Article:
Second, it is striking, at least to me, that by and large the Christian church has been muted in its response to the tsunami of wickedness and perversity that has deluged this present world. Perhaps we are intimidated by the near monolithic opposition to the Christian Faith that increasingly defines our world. Perhaps we are hoping that if we keep our heads down the tsunami will not badly affect us. Thinking this we drift into a ghetto mentality, forgetting that our Saviour has called his church to be salt and light in a putrefying and dark world. Perhaps, however, we have become pusillanimous and fearful of the consequences of boldly and unashamedly living for Christ and proclaiming his saving gospel. We are not willing to embrace the cost of authentic discipleship. A friend of mine once caused consternation in the faculty of divinity where he was studying when, at the weekly chapel service, he spoke of “Pusillanimous prophets, masquerading as preachers of the gospel.” To say his professors were unhappy would be a huge understatement.
Pastors have a great responsibility to preach into the times. Only too easily, Christians can become somewhat inured to the wickedness that pervades every area of national and local life. We all breathe in the toxic atmosphere of this world, it assaults us everywhere we look and listen. One of our great needs is to hear Sunday by Sunday, midweek by midweek, the wholesome truths of God’s enduringly true word. We need pastors and elders to be bold and unashamed servants of God, willing and ready by God’s grace to endure hardships as good soldiers of Jesus Christ (see 2 Timothy 2:3).
Since the Reformation, Christians in the West have, in general, been spared the awful cost of gospel faithfulness that many of our brothers and sisters in the East have endured. No longer. Legislation is being prepared in a number of nations which would criminalize men who preach against the sexual revolution that has swept through the modern world. The day is fast approaching when faithful men and women will find themselves echoing the conviction of Peter and the other apostles, “We must obey God rather than men” (Acts 5:29). This will lead to consequences, but God’s truth is always to be proclaimed no matter the consequences.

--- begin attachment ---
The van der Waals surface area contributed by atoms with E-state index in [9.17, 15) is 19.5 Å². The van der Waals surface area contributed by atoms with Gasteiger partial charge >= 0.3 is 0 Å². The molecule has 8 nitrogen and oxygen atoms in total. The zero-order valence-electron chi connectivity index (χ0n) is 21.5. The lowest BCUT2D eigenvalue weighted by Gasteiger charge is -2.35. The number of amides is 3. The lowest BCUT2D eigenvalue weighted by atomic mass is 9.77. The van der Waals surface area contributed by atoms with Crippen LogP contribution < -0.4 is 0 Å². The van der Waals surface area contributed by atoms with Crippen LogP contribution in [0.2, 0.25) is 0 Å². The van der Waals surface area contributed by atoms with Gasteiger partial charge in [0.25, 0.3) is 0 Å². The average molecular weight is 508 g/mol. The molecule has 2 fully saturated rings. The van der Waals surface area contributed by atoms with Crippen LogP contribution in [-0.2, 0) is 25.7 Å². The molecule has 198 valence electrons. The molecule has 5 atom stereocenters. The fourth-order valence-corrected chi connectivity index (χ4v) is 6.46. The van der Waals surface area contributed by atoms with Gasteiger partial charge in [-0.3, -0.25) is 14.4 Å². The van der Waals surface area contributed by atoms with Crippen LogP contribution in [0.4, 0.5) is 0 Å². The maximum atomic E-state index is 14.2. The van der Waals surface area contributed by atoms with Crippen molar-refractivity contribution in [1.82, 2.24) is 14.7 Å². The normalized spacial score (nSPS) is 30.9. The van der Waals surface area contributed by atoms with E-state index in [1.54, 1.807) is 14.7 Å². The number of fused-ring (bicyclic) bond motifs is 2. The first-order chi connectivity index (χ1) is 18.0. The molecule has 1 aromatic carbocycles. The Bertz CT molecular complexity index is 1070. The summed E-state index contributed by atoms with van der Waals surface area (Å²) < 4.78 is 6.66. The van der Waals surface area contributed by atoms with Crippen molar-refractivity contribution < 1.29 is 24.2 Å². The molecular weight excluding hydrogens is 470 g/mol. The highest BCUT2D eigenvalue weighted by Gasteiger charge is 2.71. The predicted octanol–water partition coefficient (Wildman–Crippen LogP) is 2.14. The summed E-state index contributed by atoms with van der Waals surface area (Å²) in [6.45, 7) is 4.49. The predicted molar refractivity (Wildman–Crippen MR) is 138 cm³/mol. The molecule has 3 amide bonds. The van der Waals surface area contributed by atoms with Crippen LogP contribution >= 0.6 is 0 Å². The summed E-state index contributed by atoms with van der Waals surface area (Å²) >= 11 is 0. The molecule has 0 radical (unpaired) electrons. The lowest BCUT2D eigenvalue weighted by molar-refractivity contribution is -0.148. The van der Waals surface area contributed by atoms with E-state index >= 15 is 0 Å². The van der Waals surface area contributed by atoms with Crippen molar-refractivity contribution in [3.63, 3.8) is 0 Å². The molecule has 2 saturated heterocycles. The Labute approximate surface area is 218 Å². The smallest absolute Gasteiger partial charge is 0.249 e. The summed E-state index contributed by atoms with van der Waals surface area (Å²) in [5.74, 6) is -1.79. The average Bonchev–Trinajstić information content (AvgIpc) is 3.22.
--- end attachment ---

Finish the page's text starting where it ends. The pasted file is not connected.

I am very aware this is easier said than done. The cost of faithfulness may be very bitter, as it is for fellow believers today in North Korea, China, Iran, Pakistan, Eritrea, Saudi Arabia, Turkey, Nigeria (the list could go on and on). But to do otherwise would be to abandon the Saviour who commands us to follow him without qualification. Jesus’s words in Luke 14:26-27 have been on my mind these past months, unsettlingly so:
“If anyone comes to me and does not hate his own father and mother and wife and children and brothers and sisters, yes, even his own life, he cannot be my disciple. Whoever does not bear his own cross and come after me cannot be my disciple.”
According to our Lord, this is not what authentic discipleship aspires to, it is where it begins. Have you, have I, begun?